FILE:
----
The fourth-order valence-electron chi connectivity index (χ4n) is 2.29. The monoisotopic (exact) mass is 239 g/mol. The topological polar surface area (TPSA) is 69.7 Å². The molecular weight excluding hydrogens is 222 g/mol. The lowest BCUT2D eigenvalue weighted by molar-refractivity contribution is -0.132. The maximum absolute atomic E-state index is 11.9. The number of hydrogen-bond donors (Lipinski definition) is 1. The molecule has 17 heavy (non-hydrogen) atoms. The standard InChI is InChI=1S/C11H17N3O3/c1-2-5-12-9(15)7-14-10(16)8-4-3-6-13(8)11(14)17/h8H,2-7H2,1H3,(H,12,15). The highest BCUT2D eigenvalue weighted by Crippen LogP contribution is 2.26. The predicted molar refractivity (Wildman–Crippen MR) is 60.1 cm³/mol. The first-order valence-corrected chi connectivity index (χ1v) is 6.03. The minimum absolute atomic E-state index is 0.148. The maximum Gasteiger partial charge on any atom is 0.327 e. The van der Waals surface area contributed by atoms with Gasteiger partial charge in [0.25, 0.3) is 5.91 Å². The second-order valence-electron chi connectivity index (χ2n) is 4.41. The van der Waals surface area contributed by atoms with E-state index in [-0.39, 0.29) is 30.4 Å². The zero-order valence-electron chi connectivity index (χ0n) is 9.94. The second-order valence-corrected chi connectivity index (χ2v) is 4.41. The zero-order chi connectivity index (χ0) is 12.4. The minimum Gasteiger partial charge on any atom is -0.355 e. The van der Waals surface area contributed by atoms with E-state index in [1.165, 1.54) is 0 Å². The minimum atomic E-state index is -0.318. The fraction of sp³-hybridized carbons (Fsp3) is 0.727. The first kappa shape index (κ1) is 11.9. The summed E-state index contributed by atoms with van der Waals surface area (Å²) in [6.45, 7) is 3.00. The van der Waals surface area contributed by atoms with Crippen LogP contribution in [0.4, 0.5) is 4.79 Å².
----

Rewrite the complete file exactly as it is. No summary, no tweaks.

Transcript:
The fourth-order valence-electron chi connectivity index (χ4n) is 2.29. The monoisotopic (exact) mass is 239 g/mol. The topological polar surface area (TPSA) is 69.7 Å². The molecular weight excluding hydrogens is 222 g/mol. The lowest BCUT2D eigenvalue weighted by molar-refractivity contribution is -0.132. The maximum absolute atomic E-state index is 11.9. The number of hydrogen-bond donors (Lipinski definition) is 1. The molecule has 17 heavy (non-hydrogen) atoms. The standard InChI is InChI=1S/C11H17N3O3/c1-2-5-12-9(15)7-14-10(16)8-4-3-6-13(8)11(14)17/h8H,2-7H2,1H3,(H,12,15). The highest BCUT2D eigenvalue weighted by Crippen LogP contribution is 2.26. The predicted molar refractivity (Wildman–Crippen MR) is 60.1 cm³/mol. The first-order valence-corrected chi connectivity index (χ1v) is 6.03. The minimum absolute atomic E-state index is 0.148. The maximum Gasteiger partial charge on any atom is 0.327 e. The van der Waals surface area contributed by atoms with Gasteiger partial charge in [0.25, 0.3) is 5.91 Å². The second-order valence-electron chi connectivity index (χ2n) is 4.41. The van der Waals surface area contributed by atoms with E-state index in [-0.39, 0.29) is 30.4 Å². The zero-order valence-electron chi connectivity index (χ0n) is 9.94. The second-order valence-corrected chi connectivity index (χ2v) is 4.41. The zero-order chi connectivity index (χ0) is 12.4. The minimum Gasteiger partial charge on any atom is -0.355 e. The van der Waals surface area contributed by atoms with E-state index in [1.165, 1.54) is 0 Å². The minimum atomic E-state index is -0.318. The fraction of sp³-hybridized carbons (Fsp3) is 0.727. The first kappa shape index (κ1) is 11.9. The summed E-state index contributed by atoms with van der Waals surface area (Å²) in [6.45, 7) is 3.00. The van der Waals surface area contributed by atoms with Crippen LogP contribution in [0.4, 0.5) is 4.79 Å².